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Ukraine’s U.N. envoy claims ‘ethnic cleansings’ happening in Crimea

'We never had even this word, ethnic cleansing, in Ukraine, until the occupation came to Crimea,' Ukraine's U.N. ambassador Yuriy Sergeyev said

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“Ethnic cleansings” are taking place in Crimea after its annexation by Russia in March, Ukraine's U.N. ambassador Yuriy Sergeyev told Al Arabiya’s New York Bureau Chief Talal al-Haj in an interview on Friday.

“We never had even this word, ethnic cleansing, in Ukraine, until the occupation came to Crimea, so now we have ethnic cleansings of Muslims, Christians,” Sergeyev said.

“Today in the morning, the Russian occupying troops… seized the Madrassh [Islamic seminary], just throwing the Muslims from their homes, from their schools. This we never had. We lived in peace,” he added.

The Ukrainian envoy was responding to a question whether Kiev’s military operation in the turbulent Russian-speaking majority of the country verged on “ethnic cleansings,” as Russia’s envoy to the Organization for Security and Cooperation in Europe (OSCE) Andrei Kelin had claimed earlier this month.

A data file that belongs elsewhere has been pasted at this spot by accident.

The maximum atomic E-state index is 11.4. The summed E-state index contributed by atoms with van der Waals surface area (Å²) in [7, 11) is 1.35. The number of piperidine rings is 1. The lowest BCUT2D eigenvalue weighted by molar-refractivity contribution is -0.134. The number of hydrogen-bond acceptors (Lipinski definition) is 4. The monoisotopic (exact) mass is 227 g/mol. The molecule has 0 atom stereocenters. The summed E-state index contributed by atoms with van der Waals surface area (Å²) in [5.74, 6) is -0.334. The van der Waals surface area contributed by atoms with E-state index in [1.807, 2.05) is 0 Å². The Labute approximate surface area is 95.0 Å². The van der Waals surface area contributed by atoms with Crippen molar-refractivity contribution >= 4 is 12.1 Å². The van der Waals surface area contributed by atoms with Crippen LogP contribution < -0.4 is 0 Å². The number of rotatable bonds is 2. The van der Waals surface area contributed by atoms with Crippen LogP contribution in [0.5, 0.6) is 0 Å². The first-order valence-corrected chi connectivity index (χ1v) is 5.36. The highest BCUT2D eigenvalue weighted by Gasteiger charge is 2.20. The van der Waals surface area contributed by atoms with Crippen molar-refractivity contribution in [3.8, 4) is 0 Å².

15-point peace plan

On newly-elected Ukrainian President Petro Poroshenko’s 15-point peace plan aimed at bringing order to country’s east, where separatist pro-Russian rebels have battled with government forces since April, Sergeyev also said that the plan had “started to work.”

Dialogue with regional authorities and rebel representatives after a ceasefire “gives some feelings that [we] can proceed with reconciliation,” he said.

On Friday, Ukraine - along with Moldova and Georgia, two other former USSR states - signed an economic and political pact with the European Union, pushing the troubled country closer into a European orbit over the protests of Russia, which warned of possible sanctions.

Poroshenko’s pro-Moscow predecessor, Viktor Yanukovych, had backed out of signing the agreement in November, igniting the bloody protests that toppled his government in February.

Tensions between Ukrainians in the west who want closer ties to Europe and those who favor traditional ties with Russia sparked an insurgency in the east and Russia's annexation of the mainly Russian-speaking Crimean Peninsula in March.